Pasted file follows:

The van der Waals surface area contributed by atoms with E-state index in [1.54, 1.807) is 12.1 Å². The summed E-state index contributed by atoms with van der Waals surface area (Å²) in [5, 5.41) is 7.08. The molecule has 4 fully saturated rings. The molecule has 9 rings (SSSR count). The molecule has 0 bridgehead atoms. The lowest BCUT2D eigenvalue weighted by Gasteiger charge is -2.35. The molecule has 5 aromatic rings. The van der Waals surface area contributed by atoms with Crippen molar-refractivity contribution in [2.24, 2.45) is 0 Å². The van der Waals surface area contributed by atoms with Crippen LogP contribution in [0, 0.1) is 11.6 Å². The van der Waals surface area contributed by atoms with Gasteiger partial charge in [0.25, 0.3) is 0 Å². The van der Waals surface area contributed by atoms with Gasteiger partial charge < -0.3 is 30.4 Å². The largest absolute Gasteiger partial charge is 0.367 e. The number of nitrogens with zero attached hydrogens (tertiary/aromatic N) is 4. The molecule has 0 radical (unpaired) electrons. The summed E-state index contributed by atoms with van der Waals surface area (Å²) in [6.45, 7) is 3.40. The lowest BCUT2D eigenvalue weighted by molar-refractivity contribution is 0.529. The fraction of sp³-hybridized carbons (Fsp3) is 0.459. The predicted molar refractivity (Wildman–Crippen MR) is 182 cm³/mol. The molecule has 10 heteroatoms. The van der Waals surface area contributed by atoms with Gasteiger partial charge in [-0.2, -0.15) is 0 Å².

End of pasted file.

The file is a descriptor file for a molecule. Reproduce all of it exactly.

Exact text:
The van der Waals surface area contributed by atoms with E-state index in [1.54, 1.807) is 12.1 Å². The summed E-state index contributed by atoms with van der Waals surface area (Å²) in [5, 5.41) is 7.08. The molecule has 4 fully saturated rings. The molecule has 9 rings (SSSR count). The molecule has 0 bridgehead atoms. The lowest BCUT2D eigenvalue weighted by Gasteiger charge is -2.35. The molecule has 5 aromatic rings. The van der Waals surface area contributed by atoms with Crippen molar-refractivity contribution in [2.24, 2.45) is 0 Å². The van der Waals surface area contributed by atoms with Crippen LogP contribution in [0, 0.1) is 11.6 Å². The van der Waals surface area contributed by atoms with Gasteiger partial charge in [0.25, 0.3) is 0 Å². The van der Waals surface area contributed by atoms with Gasteiger partial charge < -0.3 is 30.4 Å². The largest absolute Gasteiger partial charge is 0.367 e. The number of nitrogens with zero attached hydrogens (tertiary/aromatic N) is 4. The molecule has 0 radical (unpaired) electrons. The summed E-state index contributed by atoms with van der Waals surface area (Å²) in [6.45, 7) is 3.40. The lowest BCUT2D eigenvalue weighted by molar-refractivity contribution is 0.529. The fraction of sp³-hybridized carbons (Fsp3) is 0.459. The predicted molar refractivity (Wildman–Crippen MR) is 182 cm³/mol. The molecule has 10 heteroatoms. The van der Waals surface area contributed by atoms with Gasteiger partial charge in [-0.2, -0.15) is 0 Å².